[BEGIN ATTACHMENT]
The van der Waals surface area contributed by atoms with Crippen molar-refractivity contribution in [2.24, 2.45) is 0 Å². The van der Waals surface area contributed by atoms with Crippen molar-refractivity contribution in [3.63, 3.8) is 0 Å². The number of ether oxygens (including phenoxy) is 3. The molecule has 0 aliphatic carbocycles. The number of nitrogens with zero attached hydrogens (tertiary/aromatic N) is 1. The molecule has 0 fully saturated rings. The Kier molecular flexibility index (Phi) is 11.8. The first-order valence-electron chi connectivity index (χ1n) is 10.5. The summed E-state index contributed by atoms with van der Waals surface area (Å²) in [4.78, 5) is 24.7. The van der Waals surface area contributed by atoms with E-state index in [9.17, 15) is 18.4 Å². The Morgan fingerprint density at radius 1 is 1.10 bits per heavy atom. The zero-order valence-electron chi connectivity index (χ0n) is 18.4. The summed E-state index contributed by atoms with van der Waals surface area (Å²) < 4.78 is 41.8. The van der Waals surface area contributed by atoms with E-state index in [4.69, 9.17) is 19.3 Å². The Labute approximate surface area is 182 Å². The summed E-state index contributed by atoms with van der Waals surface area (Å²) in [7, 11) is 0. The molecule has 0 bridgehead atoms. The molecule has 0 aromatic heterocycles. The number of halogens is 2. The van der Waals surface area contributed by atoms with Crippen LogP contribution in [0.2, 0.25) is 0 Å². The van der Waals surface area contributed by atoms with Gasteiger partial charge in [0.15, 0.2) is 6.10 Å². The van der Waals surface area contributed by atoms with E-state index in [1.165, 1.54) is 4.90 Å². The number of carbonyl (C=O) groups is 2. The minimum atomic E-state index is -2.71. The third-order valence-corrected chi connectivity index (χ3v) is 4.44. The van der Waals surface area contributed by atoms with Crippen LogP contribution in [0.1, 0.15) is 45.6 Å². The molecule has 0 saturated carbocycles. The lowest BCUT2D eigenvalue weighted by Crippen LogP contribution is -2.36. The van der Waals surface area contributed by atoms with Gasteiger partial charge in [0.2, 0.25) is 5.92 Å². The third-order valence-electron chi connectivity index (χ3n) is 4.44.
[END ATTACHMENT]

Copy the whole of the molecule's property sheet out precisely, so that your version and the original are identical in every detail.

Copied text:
The van der Waals surface area contributed by atoms with Crippen molar-refractivity contribution in [2.24, 2.45) is 0 Å². The van der Waals surface area contributed by atoms with Crippen molar-refractivity contribution in [3.63, 3.8) is 0 Å². The number of ether oxygens (including phenoxy) is 3. The molecule has 0 aliphatic carbocycles. The number of nitrogens with zero attached hydrogens (tertiary/aromatic N) is 1. The molecule has 0 fully saturated rings. The Kier molecular flexibility index (Phi) is 11.8. The first-order valence-electron chi connectivity index (χ1n) is 10.5. The summed E-state index contributed by atoms with van der Waals surface area (Å²) in [4.78, 5) is 24.7. The van der Waals surface area contributed by atoms with E-state index in [9.17, 15) is 18.4 Å². The Morgan fingerprint density at radius 1 is 1.10 bits per heavy atom. The zero-order valence-electron chi connectivity index (χ0n) is 18.4. The summed E-state index contributed by atoms with van der Waals surface area (Å²) < 4.78 is 41.8. The van der Waals surface area contributed by atoms with E-state index in [4.69, 9.17) is 19.3 Å². The Labute approximate surface area is 182 Å². The summed E-state index contributed by atoms with van der Waals surface area (Å²) in [7, 11) is 0. The molecule has 0 bridgehead atoms. The molecule has 0 aromatic heterocycles. The number of halogens is 2. The van der Waals surface area contributed by atoms with Crippen LogP contribution in [0.2, 0.25) is 0 Å². The van der Waals surface area contributed by atoms with Gasteiger partial charge in [0.15, 0.2) is 6.10 Å². The van der Waals surface area contributed by atoms with E-state index in [1.165, 1.54) is 4.90 Å². The number of carbonyl (C=O) groups is 2. The minimum atomic E-state index is -2.71. The third-order valence-corrected chi connectivity index (χ3v) is 4.44. The van der Waals surface area contributed by atoms with Crippen LogP contribution in [0.1, 0.15) is 45.6 Å². The molecule has 0 saturated carbocycles. The lowest BCUT2D eigenvalue weighted by Crippen LogP contribution is -2.36. The van der Waals surface area contributed by atoms with Gasteiger partial charge in [0.2, 0.25) is 5.92 Å². The third-order valence-electron chi connectivity index (χ3n) is 4.44.